My first miscarriage occurred at 5 weeks. I took a pregnancy test on the Monday and lost the baby the following Saturday. I spent a night in hospital, it was very upsetting but as I hadn't quite adjusted to the idea of being pregnant I made a quick recovery and continued with my life. The baby hadn't been planned and although I was happy to continue and have the baby, and I certainly wasn't relieved at miscarrying, I was able to rationalise the loss. My OH and I hadn't been together very long, the time wasn't right, there must have been something wrong with the baby etc....
Fast forward a year and OH and I realised we were in it for the long haul. We both had children from our previous marriages, but we mourned the loss of what could have been and decided the time was right to have a baby together. My OH has three sons and desparately wants a daughter, having lost his only daughter to stillbirth 13 years ago, a wound that has yet to heal.
So we set out on the journey to joint parenthood, enjoying the ride along the way, until the day in November 2005 when I joyfully sent him a picture message of a digital 'positive' on a clearblue test. Fabulous!
The pregnancy progressed. I had a scan at 12 weeks and we saw our baby on screen for the first time. Clearly loving the limelight the baby even waved at us. For the first time I experienced the yukkiness that is morning sickness, not particularly pleasant when experienced over myself in the bath, but I found Ginger Biscuits and sips of water helped, and it was a small price to pay.
February half term 2006 approached. I was 18 weeks pregnant. I did what I do at the end of every half term. I tidied my classroom, filed worksheets (in my favourite place, the bin, leave any piece of paper around long enough and that's where it will get filed) and I carried boxes of files and exercise books out to my car to take home to mark.
I got home at 4pm on the last day of school and cleaned my ensuite. I had a plumber coming to give me a quote for a refit and I wanted the place sparkling. At 5pm, an hour before the plumber was due I went to the toilet and saw what all pregnant women dread, blood on the tissue paper. It wasn't much, but it was there.
I called my OH and told him what was happening. En route home from work there was little he could do. I sat and waited for him to get home. The plumber arrived just as OH did. I rushed the plumber around the en suite and then I waited for my ex-husband to arrive. It was his weekend with my other children, so I sent them off with their Dad. I didn't tell them what was happening.
OH and I rang the hospital to let them know we were on our way and we were told to go up to an antenatal ward. Once there we sat around for an hour before finally being seen by a midwife and a Senior House Officer. An internal examination was performed but the doctor could find no cause for the bleeding. She also listened to the baby with a monitor and both she and the midwife said they could hear a heartbeat. OH also agreed that he heard it. All I heard was a whooshing sound. It didn't sound like a heartbeat to me. I asked for a scan. I knew there was portable scanning machinery in the hospital, but was told that no scans were performed on weekends. The doctor said I wasn't miscarrying, that many women bleed during pregnancy, and sent me home.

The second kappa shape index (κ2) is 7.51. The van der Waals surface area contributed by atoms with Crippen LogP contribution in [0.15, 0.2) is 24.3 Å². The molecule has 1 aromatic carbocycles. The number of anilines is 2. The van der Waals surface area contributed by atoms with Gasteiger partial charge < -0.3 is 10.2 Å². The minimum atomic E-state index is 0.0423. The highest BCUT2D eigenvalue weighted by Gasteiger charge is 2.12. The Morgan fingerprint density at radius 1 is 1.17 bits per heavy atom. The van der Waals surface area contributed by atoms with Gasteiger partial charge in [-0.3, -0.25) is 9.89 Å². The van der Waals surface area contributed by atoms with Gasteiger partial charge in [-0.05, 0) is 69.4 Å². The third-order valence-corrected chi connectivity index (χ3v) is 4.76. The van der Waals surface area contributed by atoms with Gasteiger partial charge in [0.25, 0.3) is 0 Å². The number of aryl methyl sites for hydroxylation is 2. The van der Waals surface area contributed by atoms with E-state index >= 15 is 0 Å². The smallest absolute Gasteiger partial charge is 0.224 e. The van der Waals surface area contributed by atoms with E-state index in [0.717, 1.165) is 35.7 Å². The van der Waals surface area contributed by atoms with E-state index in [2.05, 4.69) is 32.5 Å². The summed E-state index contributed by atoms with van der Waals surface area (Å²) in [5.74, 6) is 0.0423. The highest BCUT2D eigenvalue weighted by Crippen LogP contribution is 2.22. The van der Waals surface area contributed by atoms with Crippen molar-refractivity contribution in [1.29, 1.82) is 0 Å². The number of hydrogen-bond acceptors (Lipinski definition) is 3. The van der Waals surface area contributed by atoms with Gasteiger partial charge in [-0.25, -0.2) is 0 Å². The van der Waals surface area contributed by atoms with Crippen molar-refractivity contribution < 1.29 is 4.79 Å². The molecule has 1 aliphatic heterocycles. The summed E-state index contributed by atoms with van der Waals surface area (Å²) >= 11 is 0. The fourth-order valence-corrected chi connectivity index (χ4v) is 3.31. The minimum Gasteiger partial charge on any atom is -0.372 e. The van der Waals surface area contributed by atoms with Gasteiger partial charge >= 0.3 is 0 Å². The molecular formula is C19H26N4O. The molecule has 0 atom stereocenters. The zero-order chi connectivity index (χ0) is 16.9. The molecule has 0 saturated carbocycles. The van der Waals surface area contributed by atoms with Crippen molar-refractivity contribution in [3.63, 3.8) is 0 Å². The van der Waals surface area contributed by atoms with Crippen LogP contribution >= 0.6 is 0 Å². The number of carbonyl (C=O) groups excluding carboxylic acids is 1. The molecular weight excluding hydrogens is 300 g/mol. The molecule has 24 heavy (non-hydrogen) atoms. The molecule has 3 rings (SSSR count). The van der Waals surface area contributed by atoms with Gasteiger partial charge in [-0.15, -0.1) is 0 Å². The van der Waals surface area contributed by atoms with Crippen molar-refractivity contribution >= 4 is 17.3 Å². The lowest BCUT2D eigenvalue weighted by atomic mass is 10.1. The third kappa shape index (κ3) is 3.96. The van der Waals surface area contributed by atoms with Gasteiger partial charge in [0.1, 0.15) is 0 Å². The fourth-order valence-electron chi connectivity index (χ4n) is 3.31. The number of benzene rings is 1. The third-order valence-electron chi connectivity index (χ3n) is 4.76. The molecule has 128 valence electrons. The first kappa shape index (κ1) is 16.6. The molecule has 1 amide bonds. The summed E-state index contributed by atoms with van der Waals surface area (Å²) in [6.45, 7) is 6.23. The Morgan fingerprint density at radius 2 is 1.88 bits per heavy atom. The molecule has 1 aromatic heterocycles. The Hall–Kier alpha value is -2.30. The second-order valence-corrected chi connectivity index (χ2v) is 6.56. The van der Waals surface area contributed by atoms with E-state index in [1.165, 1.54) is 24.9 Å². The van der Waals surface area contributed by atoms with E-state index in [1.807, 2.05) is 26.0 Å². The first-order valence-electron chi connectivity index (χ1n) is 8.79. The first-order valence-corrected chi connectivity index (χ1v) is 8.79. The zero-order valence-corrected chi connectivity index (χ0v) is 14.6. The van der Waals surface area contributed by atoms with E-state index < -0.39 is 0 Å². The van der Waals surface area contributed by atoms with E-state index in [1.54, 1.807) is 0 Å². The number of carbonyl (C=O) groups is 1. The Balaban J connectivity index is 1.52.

And so I went home. I had some cramping and backache, the bleeding had increased, but I was told this was due to the internal examination.
The following afternoon we went to a tile shop to choose the tiles for the en suite refit. While there the cramps I had began getting stronger. I noted the code for my new tiles and told OH we needed to go back to the hospital but would have to return home for my notes first.
Once again we phoned ahead to the hospital and were told to go back to the antenatal ward. This was among many mistakes the hospital made with handling my miscarriage. At 18+2 weeks pregnant I should have been sent to labour ward.
I was given a room of my own on the antenatal ward where I waited for a Doctor to come and examine me. A portable scanning machine was brought in. Funny that, considering I was told the previous evening that no scans were carried out on weekends. The midwife from the night before also came in. She apologised, saying she really had though that I would not miscarry my baby.
After about an hour a registrar came to see me. He carried out an internal examination and said he was very sorry but my cervix was completely open and I was going to lose my baby. I never had a scan. He said there was no point.
I was then left along in the room. A commode chair was brought in and I was told to pull a cord in the room and buzz every time I used it. I used it alot. Each time the nurse came and collected the cardboard bowl to check the contents.
I sent OH home to bring me some night clothes and toiletries from home. Whilst he was gone I delivered our baby into the commode. From the commode I could not reach the buzzer cord and as the baby was still attached to me by its cord I could not get up to pull the cord for help. I had to shout for help for what felt like ages, but was probably 3 or 4 minutes before a midwife finally came in to help me. She cut the cord and helped me back in to bed before taking my baby away.